|Publication number||US7081928 B2|
|Application number||US 09/859,648|
|Publication date||Jul 25, 2006|
|Filing date||May 16, 2001|
|Priority date||May 16, 2001|
|Also published as||US20020171778|
|Publication number||09859648, 859648, US 7081928 B2, US 7081928B2, US-B2-7081928, US7081928 B2, US7081928B2|
|Inventors||Laurence M. Hubby, Jr.|
|Original Assignee||Hewlett-Packard Development Company, L.P.|
|Export Citation||BiBTeX, EndNote, RefMan|
|Patent Citations (50), Non-Patent Citations (2), Referenced by (11), Classifications (31), Legal Events (6)|
|External Links: USPTO, USPTO Assignment, Espacenet|
1. Field of the Invention
The invention relates generally to optical systems for large screen, video projectors. More specifically, the invention pertains to a full color illumination system for a video projector, in which a single light valve including a plurality of primary color, sub-pixel reflectors, effects the selective illumination of full color pixels on a projector screen.
2. Description of the Prior Art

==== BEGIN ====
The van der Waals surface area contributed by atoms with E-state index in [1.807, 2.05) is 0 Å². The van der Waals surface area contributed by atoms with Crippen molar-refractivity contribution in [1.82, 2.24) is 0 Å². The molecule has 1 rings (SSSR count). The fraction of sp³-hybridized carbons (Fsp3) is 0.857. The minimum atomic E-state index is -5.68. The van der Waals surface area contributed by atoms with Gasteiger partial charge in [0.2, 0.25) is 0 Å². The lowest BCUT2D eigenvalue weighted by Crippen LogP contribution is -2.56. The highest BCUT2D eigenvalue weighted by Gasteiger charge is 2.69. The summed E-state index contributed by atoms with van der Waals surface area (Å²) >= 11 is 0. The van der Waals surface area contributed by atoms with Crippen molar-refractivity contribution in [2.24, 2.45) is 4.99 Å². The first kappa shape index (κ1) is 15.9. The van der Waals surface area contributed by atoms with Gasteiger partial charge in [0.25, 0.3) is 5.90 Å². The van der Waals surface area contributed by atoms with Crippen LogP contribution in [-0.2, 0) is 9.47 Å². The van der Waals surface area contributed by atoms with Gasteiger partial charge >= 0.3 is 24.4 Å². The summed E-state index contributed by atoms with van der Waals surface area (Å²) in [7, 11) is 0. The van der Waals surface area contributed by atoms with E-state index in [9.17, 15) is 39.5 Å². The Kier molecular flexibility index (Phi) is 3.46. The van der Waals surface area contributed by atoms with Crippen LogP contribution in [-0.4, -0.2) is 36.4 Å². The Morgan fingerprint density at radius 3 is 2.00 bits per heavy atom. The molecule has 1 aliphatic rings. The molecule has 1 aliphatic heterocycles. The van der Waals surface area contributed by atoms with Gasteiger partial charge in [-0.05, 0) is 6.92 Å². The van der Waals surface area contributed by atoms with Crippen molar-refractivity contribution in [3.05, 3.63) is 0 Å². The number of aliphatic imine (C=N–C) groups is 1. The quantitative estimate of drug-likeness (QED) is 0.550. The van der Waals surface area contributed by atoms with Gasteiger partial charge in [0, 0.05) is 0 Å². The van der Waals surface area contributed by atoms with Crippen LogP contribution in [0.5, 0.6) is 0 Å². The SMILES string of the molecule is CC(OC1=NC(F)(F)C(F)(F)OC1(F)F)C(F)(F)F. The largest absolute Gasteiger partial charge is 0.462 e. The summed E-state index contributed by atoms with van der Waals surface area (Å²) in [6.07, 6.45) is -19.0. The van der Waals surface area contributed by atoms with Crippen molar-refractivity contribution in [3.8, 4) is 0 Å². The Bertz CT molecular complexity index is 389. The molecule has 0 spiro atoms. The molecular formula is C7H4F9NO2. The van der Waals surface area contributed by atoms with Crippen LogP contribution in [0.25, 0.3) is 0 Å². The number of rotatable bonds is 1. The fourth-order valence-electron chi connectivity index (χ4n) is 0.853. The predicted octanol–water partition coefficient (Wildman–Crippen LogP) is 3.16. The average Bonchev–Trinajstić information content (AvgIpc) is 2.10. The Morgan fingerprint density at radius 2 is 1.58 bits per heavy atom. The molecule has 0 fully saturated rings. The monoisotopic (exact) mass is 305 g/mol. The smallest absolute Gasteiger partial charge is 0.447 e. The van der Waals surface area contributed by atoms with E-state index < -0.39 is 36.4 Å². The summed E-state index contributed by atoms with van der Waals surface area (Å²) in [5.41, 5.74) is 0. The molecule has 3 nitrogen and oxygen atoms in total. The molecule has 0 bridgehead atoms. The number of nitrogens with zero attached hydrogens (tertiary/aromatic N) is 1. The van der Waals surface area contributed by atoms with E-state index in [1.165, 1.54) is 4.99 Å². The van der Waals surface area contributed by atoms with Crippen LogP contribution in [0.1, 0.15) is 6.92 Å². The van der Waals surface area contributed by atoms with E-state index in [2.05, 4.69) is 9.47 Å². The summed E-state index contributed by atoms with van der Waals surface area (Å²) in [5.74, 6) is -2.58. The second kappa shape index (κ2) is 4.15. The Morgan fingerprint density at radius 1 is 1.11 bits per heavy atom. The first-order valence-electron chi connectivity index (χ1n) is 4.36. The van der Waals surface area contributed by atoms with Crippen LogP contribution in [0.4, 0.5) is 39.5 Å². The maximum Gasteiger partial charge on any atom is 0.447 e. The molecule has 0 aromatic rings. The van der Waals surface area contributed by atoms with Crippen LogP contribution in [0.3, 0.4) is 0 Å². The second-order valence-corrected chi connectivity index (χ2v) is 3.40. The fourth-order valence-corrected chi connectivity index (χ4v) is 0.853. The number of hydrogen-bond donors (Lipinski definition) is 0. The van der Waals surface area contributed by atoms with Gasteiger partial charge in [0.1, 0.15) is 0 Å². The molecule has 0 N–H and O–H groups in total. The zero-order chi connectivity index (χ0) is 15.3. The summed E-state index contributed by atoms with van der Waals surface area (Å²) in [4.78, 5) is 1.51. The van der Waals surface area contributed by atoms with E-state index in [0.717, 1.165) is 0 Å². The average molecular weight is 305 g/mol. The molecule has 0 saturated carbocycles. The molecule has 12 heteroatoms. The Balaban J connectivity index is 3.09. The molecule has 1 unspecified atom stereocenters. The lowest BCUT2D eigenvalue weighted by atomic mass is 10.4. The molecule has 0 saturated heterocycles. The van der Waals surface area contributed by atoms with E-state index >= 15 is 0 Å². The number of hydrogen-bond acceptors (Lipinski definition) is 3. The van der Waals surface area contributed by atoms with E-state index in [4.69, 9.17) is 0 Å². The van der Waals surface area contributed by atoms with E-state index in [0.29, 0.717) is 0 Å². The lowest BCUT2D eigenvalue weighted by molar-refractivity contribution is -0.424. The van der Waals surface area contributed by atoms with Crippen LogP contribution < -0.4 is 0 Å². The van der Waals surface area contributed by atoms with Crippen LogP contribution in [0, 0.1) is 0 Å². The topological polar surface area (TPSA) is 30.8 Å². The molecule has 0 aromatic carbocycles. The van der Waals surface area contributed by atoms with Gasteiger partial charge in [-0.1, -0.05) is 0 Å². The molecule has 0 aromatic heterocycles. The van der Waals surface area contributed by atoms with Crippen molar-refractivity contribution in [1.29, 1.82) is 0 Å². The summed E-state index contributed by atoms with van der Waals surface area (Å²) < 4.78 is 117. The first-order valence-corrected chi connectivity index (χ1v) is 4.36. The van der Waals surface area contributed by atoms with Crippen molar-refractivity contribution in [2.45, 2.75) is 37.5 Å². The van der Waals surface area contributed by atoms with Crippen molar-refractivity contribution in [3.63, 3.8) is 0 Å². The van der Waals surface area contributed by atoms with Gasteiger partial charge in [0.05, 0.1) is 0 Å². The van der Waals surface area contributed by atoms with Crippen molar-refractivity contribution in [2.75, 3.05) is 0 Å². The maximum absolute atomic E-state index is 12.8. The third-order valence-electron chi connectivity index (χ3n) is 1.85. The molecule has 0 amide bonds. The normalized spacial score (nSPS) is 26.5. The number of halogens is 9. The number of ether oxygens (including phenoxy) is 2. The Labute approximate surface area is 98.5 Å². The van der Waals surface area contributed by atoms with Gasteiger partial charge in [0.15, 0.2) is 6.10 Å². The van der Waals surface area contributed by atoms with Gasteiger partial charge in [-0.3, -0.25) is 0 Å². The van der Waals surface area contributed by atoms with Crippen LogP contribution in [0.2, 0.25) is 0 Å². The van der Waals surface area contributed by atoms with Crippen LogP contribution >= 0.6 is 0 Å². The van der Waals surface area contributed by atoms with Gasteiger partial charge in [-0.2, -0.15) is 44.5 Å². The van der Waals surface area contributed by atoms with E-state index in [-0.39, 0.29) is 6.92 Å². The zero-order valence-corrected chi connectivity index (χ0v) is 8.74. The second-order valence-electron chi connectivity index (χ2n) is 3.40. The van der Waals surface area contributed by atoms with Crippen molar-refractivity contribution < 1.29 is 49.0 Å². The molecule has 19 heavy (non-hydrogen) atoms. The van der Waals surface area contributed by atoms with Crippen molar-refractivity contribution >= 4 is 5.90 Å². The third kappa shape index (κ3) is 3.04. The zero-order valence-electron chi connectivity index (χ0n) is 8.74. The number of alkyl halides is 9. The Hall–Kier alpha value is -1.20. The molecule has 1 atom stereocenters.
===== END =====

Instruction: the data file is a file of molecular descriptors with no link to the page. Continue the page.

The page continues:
Existing optical systems for light valve type video projectors typically use a single light source, such as an arc lamp, to provide illumination for the projection screen. The output of the light source is first subjected to color separation, so that individual red, green, and blue beams are produced. The separated color beams are then directed to respective light valves, and the resultant illumination from each of the three light valves is recombined for projection upon a screen. The optics used to accomplish the color separation, the information modulation of each color beam by the plural light valves, and the recombination of the three beams can be complex and expensive to implement. Moreover, owing to the additional components required for multiple light valve systems, they remain inefficient, in terms of the intensity of the light transmitted through the system and ultimately projected onto the screen.